I know something about the topic because I spent an hour a day for the better part of two years researching how the mind works, even going so far as writing a very rough draft of (yet another unpublished) book on the topic.
Attitudes play an essential role in creating behaviors. In essence, we have an attitude about everything, attitudes that began being formed pretty much from our first day on this planet. These attitudes are based on life experiences, physical characteristics, socio-economic factors, current priorities, what we read, what we hear, who we know and so on and so forth.
Stating the obvious, the presence of attitudes is persistent and endemic. Yet not all attitudes serve the same function. Daniel Katz, in 1960, identified what he considered the four archetypical attitude functions. In no particular order, they are:
Post-Katz, others have come along with additional sub-sets of attitude, but I think for our purposes, and given the time slipping away, the above attitude functions will suffice.
The question, then, is, how do you actually change an attitude – especially one that is as firmly held as that of the socialists or anyone with a serious case of utopianism? And that brings us to what the researchers in this field term, "Agents of Change."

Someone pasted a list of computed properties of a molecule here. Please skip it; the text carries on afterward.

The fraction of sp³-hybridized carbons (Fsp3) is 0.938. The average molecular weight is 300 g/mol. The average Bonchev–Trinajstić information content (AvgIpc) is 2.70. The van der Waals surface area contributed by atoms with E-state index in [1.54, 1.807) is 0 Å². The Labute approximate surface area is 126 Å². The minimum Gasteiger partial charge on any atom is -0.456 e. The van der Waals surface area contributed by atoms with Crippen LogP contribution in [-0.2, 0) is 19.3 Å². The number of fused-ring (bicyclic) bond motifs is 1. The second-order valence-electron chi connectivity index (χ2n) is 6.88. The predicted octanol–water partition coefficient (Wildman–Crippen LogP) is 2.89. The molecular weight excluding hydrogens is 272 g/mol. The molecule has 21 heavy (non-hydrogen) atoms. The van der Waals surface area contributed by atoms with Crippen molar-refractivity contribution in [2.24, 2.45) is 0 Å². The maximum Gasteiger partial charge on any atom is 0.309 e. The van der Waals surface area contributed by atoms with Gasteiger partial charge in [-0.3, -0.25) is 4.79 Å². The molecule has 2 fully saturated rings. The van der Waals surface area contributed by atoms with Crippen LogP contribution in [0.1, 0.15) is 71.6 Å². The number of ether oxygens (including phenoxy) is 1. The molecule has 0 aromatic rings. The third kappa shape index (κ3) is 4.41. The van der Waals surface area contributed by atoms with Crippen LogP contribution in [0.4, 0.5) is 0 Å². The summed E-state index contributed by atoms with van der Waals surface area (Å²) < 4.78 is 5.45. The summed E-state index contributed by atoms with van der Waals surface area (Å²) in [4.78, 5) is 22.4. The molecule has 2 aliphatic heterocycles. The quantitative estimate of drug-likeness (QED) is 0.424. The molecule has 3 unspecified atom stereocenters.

Following the same line-up as above, here's how the academics say it can be done.
In any event, there is a lot more to how attitudes work and how they can be changed… but I have gone on too long already, and as I am deep into my preparations for the big move to Argentina with family, dogs and all, I will move along.
Before I do, however, I would just briefly restate my core contention that we are on a runaway horse, a horse that has the bit in its teeth and, despite the dull pain from failing policies, will continue in the same direction until the pain becomes acute. At that point, society will regroup and, informed by wrong-headed attitudes, try again to follow the same socialist path, probably even doubling down, until the pain becomes acute again.